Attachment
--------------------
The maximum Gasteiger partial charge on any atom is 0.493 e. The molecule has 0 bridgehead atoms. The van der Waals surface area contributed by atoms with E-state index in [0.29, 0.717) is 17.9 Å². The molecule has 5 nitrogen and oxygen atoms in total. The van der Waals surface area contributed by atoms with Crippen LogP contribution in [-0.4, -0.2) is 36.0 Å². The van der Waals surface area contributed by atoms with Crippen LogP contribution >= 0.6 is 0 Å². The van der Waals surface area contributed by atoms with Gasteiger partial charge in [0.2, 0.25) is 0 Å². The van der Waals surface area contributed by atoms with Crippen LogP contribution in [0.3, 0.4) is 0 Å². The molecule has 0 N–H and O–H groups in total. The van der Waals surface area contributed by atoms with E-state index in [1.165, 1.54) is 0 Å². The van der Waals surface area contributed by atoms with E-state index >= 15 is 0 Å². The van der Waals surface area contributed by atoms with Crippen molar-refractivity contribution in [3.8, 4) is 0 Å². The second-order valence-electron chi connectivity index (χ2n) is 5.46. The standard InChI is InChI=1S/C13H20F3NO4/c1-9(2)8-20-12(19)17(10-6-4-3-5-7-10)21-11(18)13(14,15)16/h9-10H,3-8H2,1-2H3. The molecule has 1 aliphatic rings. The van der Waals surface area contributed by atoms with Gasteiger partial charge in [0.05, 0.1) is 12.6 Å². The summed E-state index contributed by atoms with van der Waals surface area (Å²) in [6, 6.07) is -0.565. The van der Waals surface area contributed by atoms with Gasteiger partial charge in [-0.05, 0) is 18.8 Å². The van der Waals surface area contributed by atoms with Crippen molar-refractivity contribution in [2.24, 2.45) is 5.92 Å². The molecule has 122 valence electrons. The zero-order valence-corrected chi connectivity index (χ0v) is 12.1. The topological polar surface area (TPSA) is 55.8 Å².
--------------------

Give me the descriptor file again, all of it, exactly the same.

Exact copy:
The maximum Gasteiger partial charge on any atom is 0.493 e. The molecule has 0 bridgehead atoms. The van der Waals surface area contributed by atoms with E-state index in [0.29, 0.717) is 17.9 Å². The molecule has 5 nitrogen and oxygen atoms in total. The van der Waals surface area contributed by atoms with Crippen LogP contribution in [-0.4, -0.2) is 36.0 Å². The van der Waals surface area contributed by atoms with Crippen LogP contribution >= 0.6 is 0 Å². The van der Waals surface area contributed by atoms with Gasteiger partial charge in [0.2, 0.25) is 0 Å². The van der Waals surface area contributed by atoms with Crippen LogP contribution in [0.3, 0.4) is 0 Å². The molecule has 0 N–H and O–H groups in total. The van der Waals surface area contributed by atoms with E-state index in [1.165, 1.54) is 0 Å². The van der Waals surface area contributed by atoms with E-state index >= 15 is 0 Å². The van der Waals surface area contributed by atoms with Crippen molar-refractivity contribution in [3.8, 4) is 0 Å². The second-order valence-electron chi connectivity index (χ2n) is 5.46. The standard InChI is InChI=1S/C13H20F3NO4/c1-9(2)8-20-12(19)17(10-6-4-3-5-7-10)21-11(18)13(14,15)16/h9-10H,3-8H2,1-2H3. The molecule has 1 aliphatic rings. The van der Waals surface area contributed by atoms with Gasteiger partial charge in [0.05, 0.1) is 12.6 Å². The summed E-state index contributed by atoms with van der Waals surface area (Å²) in [6, 6.07) is -0.565. The van der Waals surface area contributed by atoms with Gasteiger partial charge in [-0.05, 0) is 18.8 Å². The van der Waals surface area contributed by atoms with Crippen molar-refractivity contribution in [2.24, 2.45) is 5.92 Å². The molecule has 122 valence electrons. The zero-order valence-corrected chi connectivity index (χ0v) is 12.1. The topological polar surface area (TPSA) is 55.8 Å².